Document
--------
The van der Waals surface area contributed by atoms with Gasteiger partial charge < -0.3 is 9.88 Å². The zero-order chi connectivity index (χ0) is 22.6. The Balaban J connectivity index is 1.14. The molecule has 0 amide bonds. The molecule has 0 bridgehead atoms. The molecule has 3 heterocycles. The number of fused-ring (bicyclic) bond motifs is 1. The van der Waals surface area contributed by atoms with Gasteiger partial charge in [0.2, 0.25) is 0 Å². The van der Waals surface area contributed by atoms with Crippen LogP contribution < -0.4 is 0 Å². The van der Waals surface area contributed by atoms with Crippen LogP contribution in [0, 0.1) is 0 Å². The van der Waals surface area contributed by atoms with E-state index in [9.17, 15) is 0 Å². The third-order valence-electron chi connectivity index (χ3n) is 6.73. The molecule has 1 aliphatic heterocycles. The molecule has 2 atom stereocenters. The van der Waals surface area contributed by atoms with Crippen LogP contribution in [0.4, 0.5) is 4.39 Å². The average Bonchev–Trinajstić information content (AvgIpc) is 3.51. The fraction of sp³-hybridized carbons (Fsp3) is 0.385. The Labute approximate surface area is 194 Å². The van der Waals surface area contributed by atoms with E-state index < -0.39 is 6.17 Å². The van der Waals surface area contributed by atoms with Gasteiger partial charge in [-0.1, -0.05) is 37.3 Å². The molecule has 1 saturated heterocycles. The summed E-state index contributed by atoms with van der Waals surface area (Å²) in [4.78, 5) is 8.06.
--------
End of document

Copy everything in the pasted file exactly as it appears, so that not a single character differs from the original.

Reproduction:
The van der Waals surface area contributed by atoms with Gasteiger partial charge < -0.3 is 9.88 Å². The zero-order chi connectivity index (χ0) is 22.6. The Balaban J connectivity index is 1.14. The molecule has 0 amide bonds. The molecule has 0 bridgehead atoms. The molecule has 3 heterocycles. The number of fused-ring (bicyclic) bond motifs is 1. The van der Waals surface area contributed by atoms with Gasteiger partial charge in [0.2, 0.25) is 0 Å². The van der Waals surface area contributed by atoms with Crippen LogP contribution < -0.4 is 0 Å². The van der Waals surface area contributed by atoms with Crippen LogP contribution in [0, 0.1) is 0 Å². The van der Waals surface area contributed by atoms with E-state index in [9.17, 15) is 0 Å². The third-order valence-electron chi connectivity index (χ3n) is 6.73. The molecule has 1 aliphatic heterocycles. The molecule has 2 atom stereocenters. The van der Waals surface area contributed by atoms with Crippen LogP contribution in [0.4, 0.5) is 4.39 Å². The average Bonchev–Trinajstić information content (AvgIpc) is 3.51. The fraction of sp³-hybridized carbons (Fsp3) is 0.385. The Labute approximate surface area is 194 Å². The van der Waals surface area contributed by atoms with E-state index < -0.39 is 6.17 Å². The van der Waals surface area contributed by atoms with Gasteiger partial charge in [-0.1, -0.05) is 37.3 Å². The molecule has 1 saturated heterocycles. The summed E-state index contributed by atoms with van der Waals surface area (Å²) in [4.78, 5) is 8.06.